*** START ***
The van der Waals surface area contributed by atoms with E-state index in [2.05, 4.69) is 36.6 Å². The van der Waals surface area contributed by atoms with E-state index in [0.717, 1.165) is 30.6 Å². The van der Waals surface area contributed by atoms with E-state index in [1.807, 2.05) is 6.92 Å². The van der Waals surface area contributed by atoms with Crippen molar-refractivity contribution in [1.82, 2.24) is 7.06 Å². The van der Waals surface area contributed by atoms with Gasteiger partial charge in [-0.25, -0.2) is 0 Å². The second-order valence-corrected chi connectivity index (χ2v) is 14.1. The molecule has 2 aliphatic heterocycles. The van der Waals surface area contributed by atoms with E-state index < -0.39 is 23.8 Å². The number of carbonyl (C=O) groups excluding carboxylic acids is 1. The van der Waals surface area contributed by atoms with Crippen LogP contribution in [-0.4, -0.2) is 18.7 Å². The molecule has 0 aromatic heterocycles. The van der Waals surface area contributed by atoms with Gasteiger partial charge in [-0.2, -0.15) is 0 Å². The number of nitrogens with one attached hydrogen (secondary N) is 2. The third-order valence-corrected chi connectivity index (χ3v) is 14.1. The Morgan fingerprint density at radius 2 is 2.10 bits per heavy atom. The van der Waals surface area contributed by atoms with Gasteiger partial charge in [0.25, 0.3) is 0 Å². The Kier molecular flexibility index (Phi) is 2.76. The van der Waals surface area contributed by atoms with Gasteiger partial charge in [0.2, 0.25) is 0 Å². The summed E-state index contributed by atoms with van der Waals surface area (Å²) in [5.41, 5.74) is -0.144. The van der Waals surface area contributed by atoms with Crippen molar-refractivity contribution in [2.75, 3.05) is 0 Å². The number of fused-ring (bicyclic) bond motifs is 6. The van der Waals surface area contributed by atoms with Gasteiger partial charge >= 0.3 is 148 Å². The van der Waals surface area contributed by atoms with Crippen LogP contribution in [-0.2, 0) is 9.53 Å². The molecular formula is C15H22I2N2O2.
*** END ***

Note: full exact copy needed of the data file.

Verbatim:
The van der Waals surface area contributed by atoms with E-state index in [2.05, 4.69) is 36.6 Å². The van der Waals surface area contributed by atoms with E-state index in [0.717, 1.165) is 30.6 Å². The van der Waals surface area contributed by atoms with E-state index in [1.807, 2.05) is 6.92 Å². The van der Waals surface area contributed by atoms with Crippen molar-refractivity contribution in [1.82, 2.24) is 7.06 Å². The van der Waals surface area contributed by atoms with Gasteiger partial charge in [-0.25, -0.2) is 0 Å². The second-order valence-corrected chi connectivity index (χ2v) is 14.1. The molecule has 2 aliphatic heterocycles. The van der Waals surface area contributed by atoms with E-state index < -0.39 is 23.8 Å². The number of carbonyl (C=O) groups excluding carboxylic acids is 1. The van der Waals surface area contributed by atoms with Crippen LogP contribution in [-0.4, -0.2) is 18.7 Å². The molecule has 0 aromatic heterocycles. The van der Waals surface area contributed by atoms with Gasteiger partial charge in [-0.2, -0.15) is 0 Å². The number of nitrogens with one attached hydrogen (secondary N) is 2. The third-order valence-corrected chi connectivity index (χ3v) is 14.1. The Morgan fingerprint density at radius 2 is 2.10 bits per heavy atom. The van der Waals surface area contributed by atoms with Gasteiger partial charge in [0.25, 0.3) is 0 Å². The Kier molecular flexibility index (Phi) is 2.76. The van der Waals surface area contributed by atoms with Gasteiger partial charge in [0.2, 0.25) is 0 Å². The summed E-state index contributed by atoms with van der Waals surface area (Å²) in [5.41, 5.74) is -0.144. The van der Waals surface area contributed by atoms with Crippen molar-refractivity contribution in [2.75, 3.05) is 0 Å². The number of fused-ring (bicyclic) bond motifs is 6. The van der Waals surface area contributed by atoms with Gasteiger partial charge >= 0.3 is 148 Å². The van der Waals surface area contributed by atoms with Crippen LogP contribution in [-0.2, 0) is 9.53 Å². The molecular formula is C15H22I2N2O2.